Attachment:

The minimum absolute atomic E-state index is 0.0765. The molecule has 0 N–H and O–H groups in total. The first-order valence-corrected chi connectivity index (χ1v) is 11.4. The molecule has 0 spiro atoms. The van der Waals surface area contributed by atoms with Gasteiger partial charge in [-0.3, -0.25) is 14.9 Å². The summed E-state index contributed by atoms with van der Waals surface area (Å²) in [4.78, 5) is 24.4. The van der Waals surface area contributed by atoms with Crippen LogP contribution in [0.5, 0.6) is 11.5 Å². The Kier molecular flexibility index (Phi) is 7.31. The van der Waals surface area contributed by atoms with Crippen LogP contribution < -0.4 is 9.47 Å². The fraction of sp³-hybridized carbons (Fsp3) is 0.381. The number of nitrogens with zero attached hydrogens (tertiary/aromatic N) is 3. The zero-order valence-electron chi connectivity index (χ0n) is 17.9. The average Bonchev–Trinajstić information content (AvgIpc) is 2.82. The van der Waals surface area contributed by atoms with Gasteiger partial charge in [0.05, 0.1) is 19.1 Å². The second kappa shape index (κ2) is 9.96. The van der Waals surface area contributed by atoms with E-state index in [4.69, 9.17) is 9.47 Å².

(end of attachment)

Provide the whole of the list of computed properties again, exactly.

The minimum absolute atomic E-state index is 0.0765. The molecule has 0 N–H and O–H groups in total. The first-order valence-corrected chi connectivity index (χ1v) is 11.4. The molecule has 0 spiro atoms. The van der Waals surface area contributed by atoms with Gasteiger partial charge in [-0.3, -0.25) is 14.9 Å². The summed E-state index contributed by atoms with van der Waals surface area (Å²) in [4.78, 5) is 24.4. The van der Waals surface area contributed by atoms with Crippen LogP contribution in [0.5, 0.6) is 11.5 Å². The Kier molecular flexibility index (Phi) is 7.31. The van der Waals surface area contributed by atoms with Crippen LogP contribution < -0.4 is 9.47 Å². The fraction of sp³-hybridized carbons (Fsp3) is 0.381. The number of nitrogens with zero attached hydrogens (tertiary/aromatic N) is 3. The zero-order valence-electron chi connectivity index (χ0n) is 17.9. The average Bonchev–Trinajstić information content (AvgIpc) is 2.82. The van der Waals surface area contributed by atoms with Gasteiger partial charge in [0.05, 0.1) is 19.1 Å². The second kappa shape index (κ2) is 9.96. The van der Waals surface area contributed by atoms with E-state index in [4.69, 9.17) is 9.47 Å².